Another way of making it easier to discuss pay is by conducting anonymous staff surveys so the entire team has a chance to air issues on salary and job satisfaction, as well as share their general thoughts on the workplace and the management team. Results will highlight where improvements need to be made without staff feeling under pressure in a oneto- one setting.

Encouraging employees to share their opinions on the workplace in general and using their ideas to improve working culture and processes will make employees feel valued and that they can make a difference. Plus they might have insight from their experience into areas that managers have not thought of before, therefore, improving the business as a whole. This collaborative approach to management is becoming increasingly popular and is helping employees feel more valued, able to speak to their manager and feel involved in the company’s success.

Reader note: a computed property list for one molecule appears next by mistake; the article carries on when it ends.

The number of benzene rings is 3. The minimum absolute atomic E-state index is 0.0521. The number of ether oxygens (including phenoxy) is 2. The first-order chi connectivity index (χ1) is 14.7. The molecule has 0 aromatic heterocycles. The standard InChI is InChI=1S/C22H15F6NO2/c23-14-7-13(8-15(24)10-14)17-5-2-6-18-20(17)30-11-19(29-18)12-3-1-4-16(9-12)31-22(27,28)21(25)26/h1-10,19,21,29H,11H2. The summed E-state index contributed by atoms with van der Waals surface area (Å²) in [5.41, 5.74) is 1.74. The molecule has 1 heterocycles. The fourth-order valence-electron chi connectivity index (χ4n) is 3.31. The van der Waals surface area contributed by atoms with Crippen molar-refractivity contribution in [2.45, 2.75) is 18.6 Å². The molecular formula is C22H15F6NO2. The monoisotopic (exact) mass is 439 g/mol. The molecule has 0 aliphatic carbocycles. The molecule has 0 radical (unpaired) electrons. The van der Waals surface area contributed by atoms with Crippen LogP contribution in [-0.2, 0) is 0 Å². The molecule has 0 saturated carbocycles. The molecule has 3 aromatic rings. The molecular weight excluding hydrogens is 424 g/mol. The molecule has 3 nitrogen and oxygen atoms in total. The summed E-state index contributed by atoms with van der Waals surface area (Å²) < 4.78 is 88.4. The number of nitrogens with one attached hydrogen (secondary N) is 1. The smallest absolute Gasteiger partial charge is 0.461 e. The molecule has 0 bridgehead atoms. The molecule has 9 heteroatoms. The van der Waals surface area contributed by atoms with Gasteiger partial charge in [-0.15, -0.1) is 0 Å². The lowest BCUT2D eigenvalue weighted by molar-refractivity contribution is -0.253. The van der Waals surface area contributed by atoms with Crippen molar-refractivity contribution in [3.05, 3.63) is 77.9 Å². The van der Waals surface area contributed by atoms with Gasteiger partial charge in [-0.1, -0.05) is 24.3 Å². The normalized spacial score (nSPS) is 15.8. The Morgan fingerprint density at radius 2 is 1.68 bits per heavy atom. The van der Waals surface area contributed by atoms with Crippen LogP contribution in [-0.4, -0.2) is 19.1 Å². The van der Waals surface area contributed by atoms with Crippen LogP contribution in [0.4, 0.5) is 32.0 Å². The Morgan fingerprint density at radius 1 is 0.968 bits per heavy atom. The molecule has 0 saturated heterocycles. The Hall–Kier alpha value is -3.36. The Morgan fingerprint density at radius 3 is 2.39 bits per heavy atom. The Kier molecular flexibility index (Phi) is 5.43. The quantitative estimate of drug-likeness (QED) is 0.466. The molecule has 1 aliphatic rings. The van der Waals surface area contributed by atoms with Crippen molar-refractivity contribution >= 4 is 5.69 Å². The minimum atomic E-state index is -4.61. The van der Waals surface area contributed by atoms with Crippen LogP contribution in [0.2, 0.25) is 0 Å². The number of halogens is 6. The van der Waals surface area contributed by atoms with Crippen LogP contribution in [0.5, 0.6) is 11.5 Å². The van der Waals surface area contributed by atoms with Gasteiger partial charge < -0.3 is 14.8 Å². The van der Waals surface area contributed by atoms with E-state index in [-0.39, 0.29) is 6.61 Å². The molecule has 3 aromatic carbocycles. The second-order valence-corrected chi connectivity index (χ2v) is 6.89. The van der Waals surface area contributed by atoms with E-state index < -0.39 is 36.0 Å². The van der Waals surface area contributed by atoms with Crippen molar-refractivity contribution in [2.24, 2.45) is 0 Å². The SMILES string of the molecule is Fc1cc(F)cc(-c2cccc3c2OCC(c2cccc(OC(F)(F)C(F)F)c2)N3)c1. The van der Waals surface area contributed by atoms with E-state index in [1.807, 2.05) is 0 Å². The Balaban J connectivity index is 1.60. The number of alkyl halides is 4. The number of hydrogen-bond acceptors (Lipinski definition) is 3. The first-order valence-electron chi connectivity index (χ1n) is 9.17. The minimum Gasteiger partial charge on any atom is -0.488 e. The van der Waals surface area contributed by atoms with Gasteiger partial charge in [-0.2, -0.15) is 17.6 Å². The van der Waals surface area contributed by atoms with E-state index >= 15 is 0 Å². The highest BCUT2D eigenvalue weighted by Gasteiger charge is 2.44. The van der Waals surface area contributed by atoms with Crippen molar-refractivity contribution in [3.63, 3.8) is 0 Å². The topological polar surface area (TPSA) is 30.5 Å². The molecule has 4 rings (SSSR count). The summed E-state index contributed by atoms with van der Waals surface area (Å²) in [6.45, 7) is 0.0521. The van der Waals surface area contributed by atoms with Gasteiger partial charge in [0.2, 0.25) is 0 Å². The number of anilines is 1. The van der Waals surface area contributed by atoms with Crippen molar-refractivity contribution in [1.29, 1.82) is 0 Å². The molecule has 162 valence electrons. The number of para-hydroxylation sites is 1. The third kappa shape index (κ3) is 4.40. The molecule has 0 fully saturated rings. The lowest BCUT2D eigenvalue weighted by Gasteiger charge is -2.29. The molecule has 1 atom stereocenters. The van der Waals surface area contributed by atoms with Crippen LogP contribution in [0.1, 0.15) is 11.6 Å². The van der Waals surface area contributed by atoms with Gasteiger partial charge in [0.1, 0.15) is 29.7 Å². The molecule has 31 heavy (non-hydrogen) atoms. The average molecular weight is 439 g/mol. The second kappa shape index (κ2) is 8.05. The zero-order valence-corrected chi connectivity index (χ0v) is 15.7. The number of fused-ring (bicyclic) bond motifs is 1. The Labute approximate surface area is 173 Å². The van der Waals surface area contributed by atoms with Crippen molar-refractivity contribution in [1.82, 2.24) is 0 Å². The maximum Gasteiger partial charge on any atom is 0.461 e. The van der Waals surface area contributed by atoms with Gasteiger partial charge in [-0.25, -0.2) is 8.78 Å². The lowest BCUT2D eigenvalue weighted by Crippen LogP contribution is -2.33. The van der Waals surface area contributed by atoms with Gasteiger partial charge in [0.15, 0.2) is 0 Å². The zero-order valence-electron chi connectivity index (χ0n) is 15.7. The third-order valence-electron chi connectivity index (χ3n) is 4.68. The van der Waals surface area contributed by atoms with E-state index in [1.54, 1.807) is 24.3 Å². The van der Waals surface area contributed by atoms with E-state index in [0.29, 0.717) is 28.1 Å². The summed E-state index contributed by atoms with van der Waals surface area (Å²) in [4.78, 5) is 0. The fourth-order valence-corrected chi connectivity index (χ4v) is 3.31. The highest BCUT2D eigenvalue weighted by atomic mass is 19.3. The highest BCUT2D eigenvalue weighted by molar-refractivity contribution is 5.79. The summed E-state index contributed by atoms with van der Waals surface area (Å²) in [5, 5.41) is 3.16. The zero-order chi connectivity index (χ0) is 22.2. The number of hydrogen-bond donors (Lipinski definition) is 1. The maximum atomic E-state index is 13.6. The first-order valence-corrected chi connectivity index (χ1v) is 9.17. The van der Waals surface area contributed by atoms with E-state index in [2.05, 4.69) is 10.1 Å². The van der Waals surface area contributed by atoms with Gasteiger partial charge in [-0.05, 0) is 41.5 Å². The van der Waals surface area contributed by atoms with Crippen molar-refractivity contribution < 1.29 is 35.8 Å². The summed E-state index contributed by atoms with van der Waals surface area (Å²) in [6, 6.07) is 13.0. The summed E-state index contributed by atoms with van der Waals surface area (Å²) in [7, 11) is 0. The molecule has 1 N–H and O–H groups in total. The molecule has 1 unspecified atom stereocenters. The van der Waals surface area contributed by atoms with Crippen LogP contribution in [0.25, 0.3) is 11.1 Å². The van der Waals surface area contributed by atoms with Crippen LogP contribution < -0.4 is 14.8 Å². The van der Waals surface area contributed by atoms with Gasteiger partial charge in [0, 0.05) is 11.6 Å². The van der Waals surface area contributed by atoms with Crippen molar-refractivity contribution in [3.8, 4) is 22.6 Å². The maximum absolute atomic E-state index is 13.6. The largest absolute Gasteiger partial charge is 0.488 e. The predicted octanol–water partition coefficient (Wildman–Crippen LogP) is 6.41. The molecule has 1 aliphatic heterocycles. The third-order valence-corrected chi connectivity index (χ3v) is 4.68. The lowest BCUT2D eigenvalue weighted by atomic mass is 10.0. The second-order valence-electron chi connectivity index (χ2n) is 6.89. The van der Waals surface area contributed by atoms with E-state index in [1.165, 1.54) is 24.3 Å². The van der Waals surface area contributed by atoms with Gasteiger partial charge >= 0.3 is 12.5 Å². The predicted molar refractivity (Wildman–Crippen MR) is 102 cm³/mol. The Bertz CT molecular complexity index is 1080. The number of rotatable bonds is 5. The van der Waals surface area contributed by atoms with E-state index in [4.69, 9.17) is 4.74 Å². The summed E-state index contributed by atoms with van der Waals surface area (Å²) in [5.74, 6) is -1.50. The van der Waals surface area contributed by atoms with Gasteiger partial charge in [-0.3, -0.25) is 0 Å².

By Nathan Coombes, senior associate solicitor, Lupton Fawcett

In Britain, avoiding awkward conversations seems to be ingrained into our DNA as our polite nature takes over and we do not want to be left, or indeed leave someone else, in a compromising position.

However, a reluctance to bring up potentially awkward conversations in work, such as how much we are paid, can have a negative effect on our working culture. A survey of 329 workers has found that 107 respondents admitted they feel uncomfortable broaching wage issues with their employers.